Warren Miller Travel 411: Greenland
Where land meets sea
Photos by Mike Arzt
Greenland is one of the most desolate places in the world a person can travel to ski. A lot of the skiable terrain requires a boat, helicopter, a healthy amount of hiking or a combination of them all to access it. But, with the right amount of planning, it can be the ski trip of a lifetime.
For the less burly skiers, there is plenty of low-angle, yet spectacular skiing to be had, complete with breathtaking views. For the more experienced riders looking for a thrill, steeper and longer pitches, couloirs and other interesting features dot the landscape. Or, if you’re just looking to see some beautiful scenery, consider a cross country ski trip or via dog sleds.
What the Pros and Locals say:
“Greenland just has something that’s next-level as far as the scenery and unexplored terrain and just so much variety…” - Rob Kingwill, professional snowboarder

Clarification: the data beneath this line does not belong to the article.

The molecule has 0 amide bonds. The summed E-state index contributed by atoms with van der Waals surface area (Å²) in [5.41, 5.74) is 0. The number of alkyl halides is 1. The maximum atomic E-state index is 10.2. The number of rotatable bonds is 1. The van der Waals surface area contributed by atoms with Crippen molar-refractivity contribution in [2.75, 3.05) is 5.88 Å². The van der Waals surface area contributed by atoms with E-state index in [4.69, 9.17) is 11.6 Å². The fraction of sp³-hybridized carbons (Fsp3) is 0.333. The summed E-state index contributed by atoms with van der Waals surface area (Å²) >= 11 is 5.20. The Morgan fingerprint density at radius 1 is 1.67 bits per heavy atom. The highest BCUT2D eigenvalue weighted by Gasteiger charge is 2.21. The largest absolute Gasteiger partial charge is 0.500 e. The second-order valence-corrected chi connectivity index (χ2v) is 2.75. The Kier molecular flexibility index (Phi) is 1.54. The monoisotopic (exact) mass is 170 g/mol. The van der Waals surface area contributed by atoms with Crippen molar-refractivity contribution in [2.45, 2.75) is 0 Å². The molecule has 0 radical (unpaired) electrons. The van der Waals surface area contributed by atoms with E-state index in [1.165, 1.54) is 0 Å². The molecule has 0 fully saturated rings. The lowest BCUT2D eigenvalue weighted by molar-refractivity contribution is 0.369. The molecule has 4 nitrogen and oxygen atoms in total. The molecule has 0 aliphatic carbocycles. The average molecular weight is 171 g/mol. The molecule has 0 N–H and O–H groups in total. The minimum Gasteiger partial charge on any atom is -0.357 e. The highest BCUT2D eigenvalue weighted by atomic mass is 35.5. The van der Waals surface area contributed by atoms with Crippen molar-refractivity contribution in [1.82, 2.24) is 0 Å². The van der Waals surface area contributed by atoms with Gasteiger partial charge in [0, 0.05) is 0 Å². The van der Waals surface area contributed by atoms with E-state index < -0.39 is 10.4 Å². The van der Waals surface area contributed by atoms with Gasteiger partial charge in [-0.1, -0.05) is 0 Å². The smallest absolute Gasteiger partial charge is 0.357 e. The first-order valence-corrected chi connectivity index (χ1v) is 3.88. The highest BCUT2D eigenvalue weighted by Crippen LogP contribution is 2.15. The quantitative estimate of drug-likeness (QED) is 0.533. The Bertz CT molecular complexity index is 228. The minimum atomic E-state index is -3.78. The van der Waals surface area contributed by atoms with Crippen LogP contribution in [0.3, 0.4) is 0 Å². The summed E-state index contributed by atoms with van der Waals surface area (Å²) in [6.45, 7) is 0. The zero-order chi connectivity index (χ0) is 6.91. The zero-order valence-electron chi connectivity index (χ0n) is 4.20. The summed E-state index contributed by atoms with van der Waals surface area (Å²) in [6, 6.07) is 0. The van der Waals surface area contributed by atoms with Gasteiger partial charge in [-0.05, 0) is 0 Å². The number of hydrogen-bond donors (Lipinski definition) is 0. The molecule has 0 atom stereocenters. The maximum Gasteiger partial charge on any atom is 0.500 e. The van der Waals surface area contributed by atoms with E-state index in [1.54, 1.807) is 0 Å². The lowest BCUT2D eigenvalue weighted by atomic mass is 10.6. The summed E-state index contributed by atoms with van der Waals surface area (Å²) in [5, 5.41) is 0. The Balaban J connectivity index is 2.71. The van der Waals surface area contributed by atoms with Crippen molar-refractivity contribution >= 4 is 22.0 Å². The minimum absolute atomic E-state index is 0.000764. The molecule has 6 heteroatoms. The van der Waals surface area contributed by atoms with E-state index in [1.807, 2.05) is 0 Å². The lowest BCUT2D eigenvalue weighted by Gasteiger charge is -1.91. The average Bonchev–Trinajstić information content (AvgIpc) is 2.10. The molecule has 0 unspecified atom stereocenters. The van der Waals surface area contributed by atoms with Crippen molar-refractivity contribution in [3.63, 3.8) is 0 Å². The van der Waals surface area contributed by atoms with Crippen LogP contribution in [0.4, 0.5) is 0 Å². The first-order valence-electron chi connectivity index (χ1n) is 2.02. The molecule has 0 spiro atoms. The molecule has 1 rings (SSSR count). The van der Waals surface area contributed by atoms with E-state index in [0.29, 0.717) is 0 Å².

“We did really big runs that seemed like they went on forever and ended up right at the edge of this giant bay with huge icebergs. Every experience is almost a little surreal.” - Seth Wescott, professional snowboarder
“Daunting, harsh, and beautiful.” – Michelle Parker, professional skier
Lodging: Take your choice of more traditional hotel accommodations closer to Maniitsoq, or opt for an igloo, trail hut or remote lodge deep in the backcountry with front-row views of Greenland’s iconic glaciers.
Getting There: Fly into Maniitsoq and head to the southwest near the Eternity Fjord for some skiing. Or, head to the southeastern part of the country to Kulusuk island where skiers can ride approximately 6,500 vertical feet of untapped terrain stemming from the ice cap-dotted sea.
Don’t Miss: Book a tour with Greenland Heliskiing (greenlandheli.com) to explore the East Coast, including Kulusuk Island. You’ll spend up to five days in the remote Tasiilaq Mountain Hut, touring the nearby high glacial region.
Go Now: Because of climate change, the landscape is changing rapidly. Like Antarctica, the giant region is losing more than three times as much ice each year as it did in the 1990s. The terrain is projected to change rapidly over the next several decades.